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IP/Ethernet twisted pair polarity


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#16 mikefamig

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Posted 29 December 2016 - 12:22 PM

I just removed the cable from the socket and there is no voltage to be found on the line coming into the house from outside. I put them back the way that the installer had them and I'm going to call it a day.

 

It is clearly not ring and tip but it does provide high speed IP for my internet and tv.

 

Mike.


Edited by mikefamig, 29 December 2016 - 12:22 PM.


#17 mikefamig

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Posted 29 December 2016 - 12:32 PM

What we have here is FTTP or Fiber-To-The-Pole. I think that it may be IP that is coming into the  house on the twisted pair.

 

Mike.



#18 pete_c

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Posted 29 December 2016 - 01:33 PM

ahh...yes when I got Verizon FIOS they ran the fiber to a box on the side of the house. 

 

I helped when it was installed but have never DIY'd installed a fiber connection to my home. 

 

I just didn't want willy nilly drilling in the side of the house cuz it was new such that I managed and watched the installation.

 

Attached File  fiosbox.jpg   40.47K   4 downloads

 

In the box you could run coax or ethernet cable to the router.  The telephone dmark was plugged in to this box separately a few feet away.  Telephone/fiber box power / backup was connected inside of the house close to the telephone dmark.  

 

During construction I ran coax and ethernet cable from this side of the house to a central closet area in the middle of the house.  I did the same on the other side of the house for a satellite dish. 

 

If your modem is using two wires in an RJ-11 cable then it is not ethernet coming from the pole.

 

In the United States, ADSL is popularly known simply as “DSL,” which is a misnomer, since VDSL is also a type of DSL connection. Differently from ADSL, VDSL also allows the transmission of TV signals, so to the end user, VDSL is more similar to (and competes with) the cable TV system. Another characteristic that puts this system closer to the cable TV system is the use of fiber optics outside the service provider’s building, as we will see. In the U.S., popular VDSL networks include AT&T’s “U-verse.”

 

On DSL technologies, the limiting factor for speed is the length and quality of the cables used by the phone company, since it uses regular phone cables (twisted copper pair). VDSL solves this problem by reducing the length of the standard cable by installing an optical node closer to the user’s home, and the connection between this optical node and the service provider is done through fiber optics, while the connection between the node and the user’s home is done using standard telephone wires. This is exactly the same idea used by the cable TV, except that cable TV uses coaxial cables instead of telephone wires.

 

VDSL goes a step further, and allows the optical node to be installed closer to the user’s point of installation, shortening the regular telephone wires even more, which allows higher speed rates. VDSL even allows fiber optics to be delivered directly to the user’s home.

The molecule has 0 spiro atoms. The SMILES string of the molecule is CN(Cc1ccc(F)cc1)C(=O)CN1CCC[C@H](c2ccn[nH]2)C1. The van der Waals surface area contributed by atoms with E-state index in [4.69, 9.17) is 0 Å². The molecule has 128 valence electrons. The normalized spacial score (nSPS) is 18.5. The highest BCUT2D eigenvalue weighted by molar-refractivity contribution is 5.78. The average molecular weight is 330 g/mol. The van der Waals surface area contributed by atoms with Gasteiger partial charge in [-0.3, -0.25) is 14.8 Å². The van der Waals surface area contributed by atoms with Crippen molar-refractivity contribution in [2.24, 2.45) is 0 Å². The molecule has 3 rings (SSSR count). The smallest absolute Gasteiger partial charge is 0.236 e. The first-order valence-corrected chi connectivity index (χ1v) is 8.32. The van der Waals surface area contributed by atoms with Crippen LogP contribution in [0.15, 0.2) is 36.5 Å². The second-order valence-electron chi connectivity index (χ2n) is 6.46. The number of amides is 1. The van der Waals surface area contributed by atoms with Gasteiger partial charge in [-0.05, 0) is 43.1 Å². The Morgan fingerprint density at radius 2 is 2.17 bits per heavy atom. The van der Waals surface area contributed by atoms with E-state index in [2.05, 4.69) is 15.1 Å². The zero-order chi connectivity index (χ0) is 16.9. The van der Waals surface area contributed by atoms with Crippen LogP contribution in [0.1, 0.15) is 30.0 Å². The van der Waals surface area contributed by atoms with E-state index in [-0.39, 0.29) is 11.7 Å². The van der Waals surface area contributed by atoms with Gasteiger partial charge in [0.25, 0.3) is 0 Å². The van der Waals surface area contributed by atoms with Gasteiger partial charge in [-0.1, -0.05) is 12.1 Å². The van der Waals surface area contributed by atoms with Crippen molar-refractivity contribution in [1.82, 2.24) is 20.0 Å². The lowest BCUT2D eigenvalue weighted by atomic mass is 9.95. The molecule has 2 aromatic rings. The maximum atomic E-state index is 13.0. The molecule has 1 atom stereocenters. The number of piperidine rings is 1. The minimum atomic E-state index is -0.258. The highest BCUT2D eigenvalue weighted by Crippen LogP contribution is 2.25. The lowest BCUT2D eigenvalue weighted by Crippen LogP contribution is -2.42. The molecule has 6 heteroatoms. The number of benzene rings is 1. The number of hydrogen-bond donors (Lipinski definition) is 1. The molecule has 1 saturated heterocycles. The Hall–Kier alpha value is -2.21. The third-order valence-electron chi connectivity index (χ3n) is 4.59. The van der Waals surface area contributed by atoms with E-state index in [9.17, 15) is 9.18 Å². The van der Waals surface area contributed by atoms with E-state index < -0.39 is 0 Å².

#19 mikefamig

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Posted 29 December 2016 - 02:40 PM

So given that my system is vdsl/uverse I ask my original question.....does the polarity of the wires matter? I have run them both ways and the dslreports.com speedtest shows that there is little or no difference.

 

Mike.



#20 RAL

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Posted 29 December 2016 - 03:08 PM

So given that my system is vdsl/uverse I ask my original question.....does the polarity of the wires matter? I have run them both ways and the dslreports.com speedtest shows that there is little or no difference.

 

 

I think the answer is similar to my earlier answer for ethernet, as VDSL also uses the twisted pair to transmit a differential signal.  At the lowest hardware level level, yes, polarity matters.  But the equipment that your line connects to is smart enough to correct for reversed polarity.  Your tests showing equal performance when you reverse the polarity proves that.



#21 mikefamig

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Posted 29 December 2016 - 03:15 PM

I think the answer is similar to my earlier answer for ethernet, as VDSL also uses the twisted pair to transmit a differential signal.  At the lowest hardware level level, yes, polarity matters.  But the equipment that your line connects to is smart enough to correct for reversed polarity.  Your tests showing equal performance when you reverse the polarity proves that.

RAL

 

Why did my VOM not show DC or AC voltage on the pair? Is this a very low level square wave pulse or AC signal?



#22 RAL

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Posted 29 December 2016 - 03:45 PM

RAL

 

Why did my VOM not show DC or AC voltage on the pair? Is this a very low level square wave pulse or AC signal?

 

On a differential pair, the goal is to have little or no DC voltage present (called common mode voltage).  Receiving circuits can tolerate some DC common mode voltage, but there are limits.

 

So I wouldn't expect the VOM to show anything if you try to measure DC voltage.  The data bits represent a high frequency AC waveform, but a VOM might not be able to measure it as an AC voltage since they are usually optimized for 50-60 Hz measurements.



#23 mikefamig

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Posted 29 December 2016 - 04:46 PM

Thanks. I did read how in a differential pair the signals cancel each other out pretty much eliminating cross talk. I think that I get it now.

 

Mike.






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